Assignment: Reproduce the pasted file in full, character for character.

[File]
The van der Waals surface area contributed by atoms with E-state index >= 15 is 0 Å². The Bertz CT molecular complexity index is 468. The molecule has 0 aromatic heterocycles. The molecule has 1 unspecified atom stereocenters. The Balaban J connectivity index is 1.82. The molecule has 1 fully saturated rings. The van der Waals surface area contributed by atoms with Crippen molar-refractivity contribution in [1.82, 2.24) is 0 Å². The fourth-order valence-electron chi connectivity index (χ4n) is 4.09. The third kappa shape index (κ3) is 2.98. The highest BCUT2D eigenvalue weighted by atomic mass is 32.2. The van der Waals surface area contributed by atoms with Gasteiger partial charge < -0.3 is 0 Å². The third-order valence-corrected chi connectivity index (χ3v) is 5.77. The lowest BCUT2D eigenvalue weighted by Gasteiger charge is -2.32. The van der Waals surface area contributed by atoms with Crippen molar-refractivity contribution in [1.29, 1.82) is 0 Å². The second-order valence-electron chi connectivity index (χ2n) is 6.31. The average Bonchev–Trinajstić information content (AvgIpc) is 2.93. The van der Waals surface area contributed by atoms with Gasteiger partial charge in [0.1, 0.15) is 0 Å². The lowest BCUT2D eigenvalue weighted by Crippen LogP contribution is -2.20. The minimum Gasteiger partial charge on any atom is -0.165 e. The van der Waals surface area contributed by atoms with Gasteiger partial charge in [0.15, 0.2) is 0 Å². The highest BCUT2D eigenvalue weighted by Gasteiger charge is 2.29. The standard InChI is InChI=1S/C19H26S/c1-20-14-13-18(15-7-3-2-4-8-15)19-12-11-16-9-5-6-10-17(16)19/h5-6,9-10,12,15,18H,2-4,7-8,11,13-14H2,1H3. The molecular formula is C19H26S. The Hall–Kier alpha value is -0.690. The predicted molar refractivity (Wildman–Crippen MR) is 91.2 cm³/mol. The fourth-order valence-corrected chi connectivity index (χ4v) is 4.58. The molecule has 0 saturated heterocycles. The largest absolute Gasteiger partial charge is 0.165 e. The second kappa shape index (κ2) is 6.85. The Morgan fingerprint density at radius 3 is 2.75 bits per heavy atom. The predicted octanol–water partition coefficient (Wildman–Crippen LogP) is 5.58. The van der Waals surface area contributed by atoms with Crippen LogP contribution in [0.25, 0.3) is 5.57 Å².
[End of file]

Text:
The van der Waals surface area contributed by atoms with E-state index >= 15 is 0 Å². The Bertz CT molecular complexity index is 468. The molecule has 0 aromatic heterocycles. The molecule has 1 unspecified atom stereocenters. The Balaban J connectivity index is 1.82. The molecule has 1 fully saturated rings. The van der Waals surface area contributed by atoms with Crippen molar-refractivity contribution in [1.82, 2.24) is 0 Å². The fourth-order valence-electron chi connectivity index (χ4n) is 4.09. The third kappa shape index (κ3) is 2.98. The highest BCUT2D eigenvalue weighted by atomic mass is 32.2. The van der Waals surface area contributed by atoms with Gasteiger partial charge < -0.3 is 0 Å². The third-order valence-corrected chi connectivity index (χ3v) is 5.77. The lowest BCUT2D eigenvalue weighted by Gasteiger charge is -2.32. The van der Waals surface area contributed by atoms with Crippen molar-refractivity contribution in [1.29, 1.82) is 0 Å². The second-order valence-electron chi connectivity index (χ2n) is 6.31. The average Bonchev–Trinajstić information content (AvgIpc) is 2.93. The van der Waals surface area contributed by atoms with Gasteiger partial charge in [0.1, 0.15) is 0 Å². The lowest BCUT2D eigenvalue weighted by Crippen LogP contribution is -2.20. The minimum Gasteiger partial charge on any atom is -0.165 e. The van der Waals surface area contributed by atoms with Gasteiger partial charge in [0.15, 0.2) is 0 Å². The highest BCUT2D eigenvalue weighted by Gasteiger charge is 2.29. The standard InChI is InChI=1S/C19H26S/c1-20-14-13-18(15-7-3-2-4-8-15)19-12-11-16-9-5-6-10-17(16)19/h5-6,9-10,12,15,18H,2-4,7-8,11,13-14H2,1H3. The molecular formula is C19H26S. The Hall–Kier alpha value is -0.690. The predicted molar refractivity (Wildman–Crippen MR) is 91.2 cm³/mol. The fourth-order valence-corrected chi connectivity index (χ4v) is 4.58. The molecule has 0 saturated heterocycles. The largest absolute Gasteiger partial charge is 0.165 e. The second kappa shape index (κ2) is 6.85. The Morgan fingerprint density at radius 3 is 2.75 bits per heavy atom. The predicted octanol–water partition coefficient (Wildman–Crippen LogP) is 5.58. The van der Waals surface area contributed by atoms with Crippen LogP contribution in [0.25, 0.3) is 5.57 Å².